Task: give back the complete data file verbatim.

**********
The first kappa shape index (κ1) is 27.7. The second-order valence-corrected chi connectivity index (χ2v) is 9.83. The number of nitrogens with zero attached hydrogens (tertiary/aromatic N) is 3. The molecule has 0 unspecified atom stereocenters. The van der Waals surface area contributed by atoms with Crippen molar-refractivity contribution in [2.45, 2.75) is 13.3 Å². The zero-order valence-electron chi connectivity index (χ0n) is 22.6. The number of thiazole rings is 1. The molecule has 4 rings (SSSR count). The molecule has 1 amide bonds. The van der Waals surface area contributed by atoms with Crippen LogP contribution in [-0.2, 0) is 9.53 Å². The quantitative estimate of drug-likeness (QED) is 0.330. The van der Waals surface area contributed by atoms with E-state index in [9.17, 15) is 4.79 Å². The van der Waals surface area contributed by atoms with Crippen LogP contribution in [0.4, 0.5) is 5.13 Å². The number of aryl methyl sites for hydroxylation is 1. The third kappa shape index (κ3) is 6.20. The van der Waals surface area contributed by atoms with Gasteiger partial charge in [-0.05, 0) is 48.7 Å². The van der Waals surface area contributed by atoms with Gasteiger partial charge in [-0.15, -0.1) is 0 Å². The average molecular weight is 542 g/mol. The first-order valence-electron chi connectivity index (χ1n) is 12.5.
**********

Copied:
The first kappa shape index (κ1) is 27.7. The second-order valence-corrected chi connectivity index (χ2v) is 9.83. The number of nitrogens with zero attached hydrogens (tertiary/aromatic N) is 3. The molecule has 0 unspecified atom stereocenters. The van der Waals surface area contributed by atoms with Crippen molar-refractivity contribution in [2.45, 2.75) is 13.3 Å². The zero-order valence-electron chi connectivity index (χ0n) is 22.6. The number of thiazole rings is 1. The molecule has 4 rings (SSSR count). The molecule has 1 amide bonds. The van der Waals surface area contributed by atoms with Crippen LogP contribution in [-0.2, 0) is 9.53 Å². The quantitative estimate of drug-likeness (QED) is 0.330. The van der Waals surface area contributed by atoms with E-state index in [9.17, 15) is 4.79 Å². The van der Waals surface area contributed by atoms with Crippen LogP contribution in [0.4, 0.5) is 5.13 Å². The number of aryl methyl sites for hydroxylation is 1. The third kappa shape index (κ3) is 6.20. The van der Waals surface area contributed by atoms with Gasteiger partial charge in [-0.05, 0) is 48.7 Å². The van der Waals surface area contributed by atoms with Gasteiger partial charge in [-0.15, -0.1) is 0 Å². The average molecular weight is 542 g/mol. The first-order valence-electron chi connectivity index (χ1n) is 12.5.